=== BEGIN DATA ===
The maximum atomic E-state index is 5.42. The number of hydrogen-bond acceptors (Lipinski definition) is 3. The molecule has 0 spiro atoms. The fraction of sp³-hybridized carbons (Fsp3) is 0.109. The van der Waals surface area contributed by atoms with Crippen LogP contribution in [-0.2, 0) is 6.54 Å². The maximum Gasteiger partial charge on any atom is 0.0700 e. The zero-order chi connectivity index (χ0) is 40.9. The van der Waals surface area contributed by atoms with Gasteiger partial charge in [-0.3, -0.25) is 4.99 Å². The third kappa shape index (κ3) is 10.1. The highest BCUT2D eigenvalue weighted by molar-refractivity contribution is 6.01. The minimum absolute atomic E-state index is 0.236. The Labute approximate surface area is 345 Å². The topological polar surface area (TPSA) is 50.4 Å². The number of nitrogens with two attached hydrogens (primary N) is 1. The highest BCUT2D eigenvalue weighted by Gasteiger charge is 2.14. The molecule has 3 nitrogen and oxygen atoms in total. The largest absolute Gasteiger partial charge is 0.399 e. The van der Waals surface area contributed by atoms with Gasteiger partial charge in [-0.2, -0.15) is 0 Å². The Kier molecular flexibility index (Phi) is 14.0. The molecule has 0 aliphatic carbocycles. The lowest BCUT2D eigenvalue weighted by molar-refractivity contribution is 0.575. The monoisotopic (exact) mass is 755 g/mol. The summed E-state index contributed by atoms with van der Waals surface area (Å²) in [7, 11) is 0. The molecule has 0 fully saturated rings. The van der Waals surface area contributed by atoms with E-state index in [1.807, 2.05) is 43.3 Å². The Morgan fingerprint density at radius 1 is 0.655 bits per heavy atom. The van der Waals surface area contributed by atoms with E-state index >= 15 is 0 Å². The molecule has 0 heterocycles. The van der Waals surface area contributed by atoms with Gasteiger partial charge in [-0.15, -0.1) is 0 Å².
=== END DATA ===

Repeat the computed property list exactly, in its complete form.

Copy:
The maximum atomic E-state index is 5.42. The number of hydrogen-bond acceptors (Lipinski definition) is 3. The molecule has 0 spiro atoms. The fraction of sp³-hybridized carbons (Fsp3) is 0.109. The van der Waals surface area contributed by atoms with Crippen LogP contribution in [-0.2, 0) is 6.54 Å². The maximum Gasteiger partial charge on any atom is 0.0700 e. The zero-order chi connectivity index (χ0) is 40.9. The van der Waals surface area contributed by atoms with Gasteiger partial charge in [-0.3, -0.25) is 4.99 Å². The third kappa shape index (κ3) is 10.1. The highest BCUT2D eigenvalue weighted by molar-refractivity contribution is 6.01. The minimum absolute atomic E-state index is 0.236. The Labute approximate surface area is 345 Å². The topological polar surface area (TPSA) is 50.4 Å². The number of nitrogens with two attached hydrogens (primary N) is 1. The highest BCUT2D eigenvalue weighted by Gasteiger charge is 2.14. The molecule has 3 nitrogen and oxygen atoms in total. The largest absolute Gasteiger partial charge is 0.399 e. The van der Waals surface area contributed by atoms with Gasteiger partial charge in [-0.2, -0.15) is 0 Å². The Kier molecular flexibility index (Phi) is 14.0. The molecule has 0 aliphatic carbocycles. The lowest BCUT2D eigenvalue weighted by molar-refractivity contribution is 0.575. The monoisotopic (exact) mass is 755 g/mol. The summed E-state index contributed by atoms with van der Waals surface area (Å²) in [7, 11) is 0. The molecule has 0 fully saturated rings. The van der Waals surface area contributed by atoms with E-state index in [1.807, 2.05) is 43.3 Å². The Morgan fingerprint density at radius 1 is 0.655 bits per heavy atom. The van der Waals surface area contributed by atoms with E-state index >= 15 is 0 Å². The molecule has 0 heterocycles. The van der Waals surface area contributed by atoms with Gasteiger partial charge in [-0.15, -0.1) is 0 Å².